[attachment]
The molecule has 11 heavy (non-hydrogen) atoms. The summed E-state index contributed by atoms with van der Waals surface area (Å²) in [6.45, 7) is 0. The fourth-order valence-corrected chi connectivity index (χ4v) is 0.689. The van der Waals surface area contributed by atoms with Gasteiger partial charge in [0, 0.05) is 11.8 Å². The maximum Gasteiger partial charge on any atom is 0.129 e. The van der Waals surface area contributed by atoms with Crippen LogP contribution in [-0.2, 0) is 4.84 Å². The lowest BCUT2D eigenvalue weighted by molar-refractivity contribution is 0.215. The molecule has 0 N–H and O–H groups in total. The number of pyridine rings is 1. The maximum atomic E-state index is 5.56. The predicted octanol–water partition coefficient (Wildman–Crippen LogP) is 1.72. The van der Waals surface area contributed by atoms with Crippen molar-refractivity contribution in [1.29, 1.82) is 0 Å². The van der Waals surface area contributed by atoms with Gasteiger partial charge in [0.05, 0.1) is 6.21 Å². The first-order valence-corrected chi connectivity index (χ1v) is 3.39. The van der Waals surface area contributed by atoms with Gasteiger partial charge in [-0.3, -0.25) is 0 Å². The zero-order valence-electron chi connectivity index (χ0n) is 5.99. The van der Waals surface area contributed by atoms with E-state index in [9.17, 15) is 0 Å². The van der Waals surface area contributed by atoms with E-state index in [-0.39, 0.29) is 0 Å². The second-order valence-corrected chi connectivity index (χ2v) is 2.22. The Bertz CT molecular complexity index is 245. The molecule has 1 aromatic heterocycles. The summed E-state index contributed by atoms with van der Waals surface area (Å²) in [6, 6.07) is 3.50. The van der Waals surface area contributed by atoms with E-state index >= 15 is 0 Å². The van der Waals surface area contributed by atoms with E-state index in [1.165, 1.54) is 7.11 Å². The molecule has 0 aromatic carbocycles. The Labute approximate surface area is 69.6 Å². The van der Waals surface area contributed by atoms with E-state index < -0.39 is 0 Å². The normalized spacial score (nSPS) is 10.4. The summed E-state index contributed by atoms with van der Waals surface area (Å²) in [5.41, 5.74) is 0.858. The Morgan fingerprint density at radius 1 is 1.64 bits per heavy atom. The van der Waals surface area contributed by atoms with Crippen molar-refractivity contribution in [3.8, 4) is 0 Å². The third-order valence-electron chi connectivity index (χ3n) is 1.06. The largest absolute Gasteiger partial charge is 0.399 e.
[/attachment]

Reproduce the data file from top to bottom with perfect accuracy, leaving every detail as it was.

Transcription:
The molecule has 11 heavy (non-hydrogen) atoms. The summed E-state index contributed by atoms with van der Waals surface area (Å²) in [6.45, 7) is 0. The fourth-order valence-corrected chi connectivity index (χ4v) is 0.689. The van der Waals surface area contributed by atoms with Gasteiger partial charge in [0, 0.05) is 11.8 Å². The maximum Gasteiger partial charge on any atom is 0.129 e. The van der Waals surface area contributed by atoms with Crippen LogP contribution in [-0.2, 0) is 4.84 Å². The lowest BCUT2D eigenvalue weighted by molar-refractivity contribution is 0.215. The molecule has 0 N–H and O–H groups in total. The number of pyridine rings is 1. The maximum atomic E-state index is 5.56. The predicted octanol–water partition coefficient (Wildman–Crippen LogP) is 1.72. The van der Waals surface area contributed by atoms with Crippen molar-refractivity contribution in [1.29, 1.82) is 0 Å². The van der Waals surface area contributed by atoms with Gasteiger partial charge in [0.05, 0.1) is 6.21 Å². The first-order valence-corrected chi connectivity index (χ1v) is 3.39. The van der Waals surface area contributed by atoms with Gasteiger partial charge in [-0.3, -0.25) is 0 Å². The zero-order valence-electron chi connectivity index (χ0n) is 5.99. The van der Waals surface area contributed by atoms with E-state index in [9.17, 15) is 0 Å². The van der Waals surface area contributed by atoms with E-state index in [-0.39, 0.29) is 0 Å². The second-order valence-corrected chi connectivity index (χ2v) is 2.22. The Bertz CT molecular complexity index is 245. The molecule has 1 aromatic heterocycles. The summed E-state index contributed by atoms with van der Waals surface area (Å²) in [6, 6.07) is 3.50. The van der Waals surface area contributed by atoms with E-state index >= 15 is 0 Å². The van der Waals surface area contributed by atoms with E-state index in [1.165, 1.54) is 7.11 Å². The molecule has 0 aromatic carbocycles. The Labute approximate surface area is 69.6 Å². The van der Waals surface area contributed by atoms with E-state index < -0.39 is 0 Å². The normalized spacial score (nSPS) is 10.4. The summed E-state index contributed by atoms with van der Waals surface area (Å²) in [5.41, 5.74) is 0.858. The Morgan fingerprint density at radius 1 is 1.64 bits per heavy atom. The van der Waals surface area contributed by atoms with Crippen molar-refractivity contribution in [3.8, 4) is 0 Å². The third-order valence-electron chi connectivity index (χ3n) is 1.06. The largest absolute Gasteiger partial charge is 0.399 e.